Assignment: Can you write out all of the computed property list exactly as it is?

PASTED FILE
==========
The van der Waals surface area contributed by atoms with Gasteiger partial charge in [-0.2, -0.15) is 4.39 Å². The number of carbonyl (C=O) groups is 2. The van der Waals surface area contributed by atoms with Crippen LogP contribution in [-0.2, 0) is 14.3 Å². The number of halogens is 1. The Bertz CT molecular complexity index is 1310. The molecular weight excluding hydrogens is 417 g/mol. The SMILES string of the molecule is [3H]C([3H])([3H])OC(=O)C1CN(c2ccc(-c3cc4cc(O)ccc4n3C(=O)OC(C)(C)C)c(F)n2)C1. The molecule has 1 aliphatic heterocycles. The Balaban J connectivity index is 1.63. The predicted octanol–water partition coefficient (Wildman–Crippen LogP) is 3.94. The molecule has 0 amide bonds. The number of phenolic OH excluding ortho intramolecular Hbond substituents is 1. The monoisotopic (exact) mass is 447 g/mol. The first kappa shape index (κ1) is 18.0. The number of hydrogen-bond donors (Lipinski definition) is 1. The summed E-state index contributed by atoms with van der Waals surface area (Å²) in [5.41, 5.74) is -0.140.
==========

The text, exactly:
The van der Waals surface area contributed by atoms with Gasteiger partial charge in [-0.2, -0.15) is 4.39 Å². The number of carbonyl (C=O) groups is 2. The van der Waals surface area contributed by atoms with Crippen LogP contribution in [-0.2, 0) is 14.3 Å². The number of halogens is 1. The Bertz CT molecular complexity index is 1310. The molecular weight excluding hydrogens is 417 g/mol. The SMILES string of the molecule is [3H]C([3H])([3H])OC(=O)C1CN(c2ccc(-c3cc4cc(O)ccc4n3C(=O)OC(C)(C)C)c(F)n2)C1. The molecule has 1 aliphatic heterocycles. The Balaban J connectivity index is 1.63. The predicted octanol–water partition coefficient (Wildman–Crippen LogP) is 3.94. The molecule has 0 amide bonds. The number of phenolic OH excluding ortho intramolecular Hbond substituents is 1. The monoisotopic (exact) mass is 447 g/mol. The first kappa shape index (κ1) is 18.0. The number of hydrogen-bond donors (Lipinski definition) is 1. The summed E-state index contributed by atoms with van der Waals surface area (Å²) in [5.41, 5.74) is -0.140.